July 10: 1-5: The Technique of Yugen

(See this post for an explanation of what’s going on here.)

Jane:
“Another of these Japanese states of poetry which is usually defined as ‘mystery’ and ‘unknowable depth.’ … In my glossary I am brave enough to propound: ‘One could say a woman’s face half-hidden behind a fan has yûgen. The same face half-covered with pink goo while getting a facial, however, does not.’ … (Jeanne Emrich … suggests one can obtain yûgen by having something disappear, or something appear suddenly out of nowhere, or by the use of night, fog, mist, empty streets, alleys, and houses. Using the sense-switching technique can create an air of mystery because of the information from the ‘missing’ sense.)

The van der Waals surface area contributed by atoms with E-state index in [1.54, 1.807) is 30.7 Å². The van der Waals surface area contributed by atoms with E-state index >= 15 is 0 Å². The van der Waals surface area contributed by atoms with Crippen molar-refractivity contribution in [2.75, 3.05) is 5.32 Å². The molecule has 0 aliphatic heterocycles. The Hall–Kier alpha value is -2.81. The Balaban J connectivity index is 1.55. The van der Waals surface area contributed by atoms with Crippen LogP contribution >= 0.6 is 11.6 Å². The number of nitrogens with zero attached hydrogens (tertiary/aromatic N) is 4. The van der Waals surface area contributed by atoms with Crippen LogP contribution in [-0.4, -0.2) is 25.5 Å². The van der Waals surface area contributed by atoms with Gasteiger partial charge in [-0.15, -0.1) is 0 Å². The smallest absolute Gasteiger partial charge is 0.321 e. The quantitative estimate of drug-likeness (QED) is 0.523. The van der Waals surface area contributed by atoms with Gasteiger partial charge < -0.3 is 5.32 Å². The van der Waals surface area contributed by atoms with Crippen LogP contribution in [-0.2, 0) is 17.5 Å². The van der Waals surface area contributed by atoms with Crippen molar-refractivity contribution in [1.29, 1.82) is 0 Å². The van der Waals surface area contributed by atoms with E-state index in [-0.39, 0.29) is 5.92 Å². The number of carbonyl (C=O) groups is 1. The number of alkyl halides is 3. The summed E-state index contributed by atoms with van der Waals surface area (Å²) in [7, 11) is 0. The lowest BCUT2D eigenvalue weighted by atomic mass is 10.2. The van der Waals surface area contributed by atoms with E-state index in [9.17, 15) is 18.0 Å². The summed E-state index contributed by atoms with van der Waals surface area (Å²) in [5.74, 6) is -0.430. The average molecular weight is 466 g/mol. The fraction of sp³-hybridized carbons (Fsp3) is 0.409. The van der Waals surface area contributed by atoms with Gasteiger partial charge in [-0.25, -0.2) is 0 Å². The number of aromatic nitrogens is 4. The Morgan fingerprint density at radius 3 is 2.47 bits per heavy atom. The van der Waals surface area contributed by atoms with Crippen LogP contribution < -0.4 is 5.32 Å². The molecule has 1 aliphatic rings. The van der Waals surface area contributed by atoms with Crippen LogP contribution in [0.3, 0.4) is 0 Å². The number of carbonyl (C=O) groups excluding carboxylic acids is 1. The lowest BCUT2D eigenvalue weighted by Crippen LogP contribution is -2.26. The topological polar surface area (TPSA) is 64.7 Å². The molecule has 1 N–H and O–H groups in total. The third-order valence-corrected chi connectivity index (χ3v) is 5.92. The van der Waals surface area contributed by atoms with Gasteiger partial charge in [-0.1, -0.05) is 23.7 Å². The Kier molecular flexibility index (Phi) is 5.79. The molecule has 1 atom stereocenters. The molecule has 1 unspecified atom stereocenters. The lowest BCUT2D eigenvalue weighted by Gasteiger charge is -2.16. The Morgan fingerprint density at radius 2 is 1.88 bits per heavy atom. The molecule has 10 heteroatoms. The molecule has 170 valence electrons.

tied to the pier
the fishy smells
of empty boats”

– Jane Reichhold, Haiku Techniques

*

Me:

I am even more at sea with this concept than I was with wabi-sabi, because I’d never heard of it before (which seems like a major fail on my part, fascinated as I have been for some time with Japanese aesthetics). I also don’t have anything concrete to associate it with, the way I associate wabi-sabi with images of actual objects like rough pottery or weathered wood or faded jeans.

I did my usual thing and noodled around on the Internet to see if someone could give me a better idea of what this was. Good old Wikipedia explained patiently to me that:

“In the Chinese philosophical texts the term was taken from, yūgen meant ‘dim,’ ‘deep’ or ‘mysterious.’ In the criticism of Japanese waka poetry, it was used to describe the subtle profundity of things that are only vaguely suggested by the poems. …

Yugen suggests that beyond what can be said but is not an allusion to another world. It is about this world, this experience. All of these are portals to yugen: